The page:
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Through the outcomes of literacy programmes, this book explores the interventions and practices that attempt to enhance the autonomy of learners and communities, and their control over their environment. With the implementation of the national adult basic skills strategy in England and Wales, the book presents ideas and practice.
This history of adult education in England considers its role in the evolution from late-Victorian liberalism to 20th-century socialism. Emphasis is placed on the University of Oxford, whose leading contribution to this movement presents a revealing portrait of its influence on the nation.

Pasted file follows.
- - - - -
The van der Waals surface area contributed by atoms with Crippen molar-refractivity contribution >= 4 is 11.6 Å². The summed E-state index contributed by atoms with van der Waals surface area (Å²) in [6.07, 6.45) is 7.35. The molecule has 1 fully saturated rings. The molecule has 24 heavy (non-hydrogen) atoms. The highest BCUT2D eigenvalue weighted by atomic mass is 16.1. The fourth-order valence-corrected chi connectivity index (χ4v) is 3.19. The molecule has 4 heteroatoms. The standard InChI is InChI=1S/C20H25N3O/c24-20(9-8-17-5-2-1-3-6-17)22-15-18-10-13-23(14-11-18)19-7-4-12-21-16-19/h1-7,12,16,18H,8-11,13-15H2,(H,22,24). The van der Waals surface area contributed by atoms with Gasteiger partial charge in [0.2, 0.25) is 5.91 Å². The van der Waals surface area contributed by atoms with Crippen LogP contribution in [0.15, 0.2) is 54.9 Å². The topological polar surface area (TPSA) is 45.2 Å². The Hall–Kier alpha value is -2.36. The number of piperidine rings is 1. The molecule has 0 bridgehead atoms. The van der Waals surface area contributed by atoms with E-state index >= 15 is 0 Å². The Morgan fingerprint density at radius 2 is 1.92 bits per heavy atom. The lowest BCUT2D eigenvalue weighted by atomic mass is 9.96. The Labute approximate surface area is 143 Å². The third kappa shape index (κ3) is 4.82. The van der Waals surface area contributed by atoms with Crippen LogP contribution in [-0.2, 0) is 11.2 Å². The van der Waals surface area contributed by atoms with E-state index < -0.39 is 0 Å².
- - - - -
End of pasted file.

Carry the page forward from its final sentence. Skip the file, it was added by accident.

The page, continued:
By David Boud
Using Experience for Learning reflects current interest in the importance of experience in informal and formal learning, whether it be applied for course credit, new forms of learning in the workplace, or acknowledging autonomous learning outside educational institutions.
By Jane Mace
Explores the theory behind adult literacy education - discussing the arguments in favour of literacy, and analysing principles by which literacy may be creatively learned, looking in detail at context, equality and community.